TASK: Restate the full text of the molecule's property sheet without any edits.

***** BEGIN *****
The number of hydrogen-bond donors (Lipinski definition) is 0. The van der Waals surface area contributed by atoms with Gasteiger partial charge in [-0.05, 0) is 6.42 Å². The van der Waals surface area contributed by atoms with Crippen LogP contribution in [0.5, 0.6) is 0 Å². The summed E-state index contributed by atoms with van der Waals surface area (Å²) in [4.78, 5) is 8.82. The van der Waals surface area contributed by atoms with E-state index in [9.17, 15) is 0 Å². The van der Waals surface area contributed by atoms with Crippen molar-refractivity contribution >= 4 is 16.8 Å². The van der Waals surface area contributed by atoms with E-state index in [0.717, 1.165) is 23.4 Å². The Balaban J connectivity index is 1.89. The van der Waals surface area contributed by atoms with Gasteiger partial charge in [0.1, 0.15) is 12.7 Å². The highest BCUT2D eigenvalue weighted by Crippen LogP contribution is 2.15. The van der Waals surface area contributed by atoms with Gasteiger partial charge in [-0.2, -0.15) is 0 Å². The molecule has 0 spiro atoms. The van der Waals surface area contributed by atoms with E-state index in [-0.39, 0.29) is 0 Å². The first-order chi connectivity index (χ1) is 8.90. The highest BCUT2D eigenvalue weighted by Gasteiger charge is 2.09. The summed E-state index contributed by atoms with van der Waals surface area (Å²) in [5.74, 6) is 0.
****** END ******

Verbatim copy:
The number of hydrogen-bond donors (Lipinski definition) is 0. The van der Waals surface area contributed by atoms with Gasteiger partial charge in [-0.05, 0) is 6.42 Å². The van der Waals surface area contributed by atoms with Crippen LogP contribution in [0.5, 0.6) is 0 Å². The summed E-state index contributed by atoms with van der Waals surface area (Å²) in [4.78, 5) is 8.82. The van der Waals surface area contributed by atoms with E-state index in [9.17, 15) is 0 Å². The van der Waals surface area contributed by atoms with Crippen molar-refractivity contribution >= 4 is 16.8 Å². The van der Waals surface area contributed by atoms with E-state index in [0.717, 1.165) is 23.4 Å². The Balaban J connectivity index is 1.89. The van der Waals surface area contributed by atoms with Gasteiger partial charge in [0.1, 0.15) is 12.7 Å². The highest BCUT2D eigenvalue weighted by Crippen LogP contribution is 2.15. The van der Waals surface area contributed by atoms with Gasteiger partial charge in [-0.2, -0.15) is 0 Å². The molecule has 0 spiro atoms. The van der Waals surface area contributed by atoms with E-state index in [-0.39, 0.29) is 0 Å². The first-order chi connectivity index (χ1) is 8.90. The highest BCUT2D eigenvalue weighted by Gasteiger charge is 2.09. The summed E-state index contributed by atoms with van der Waals surface area (Å²) in [5.74, 6) is 0.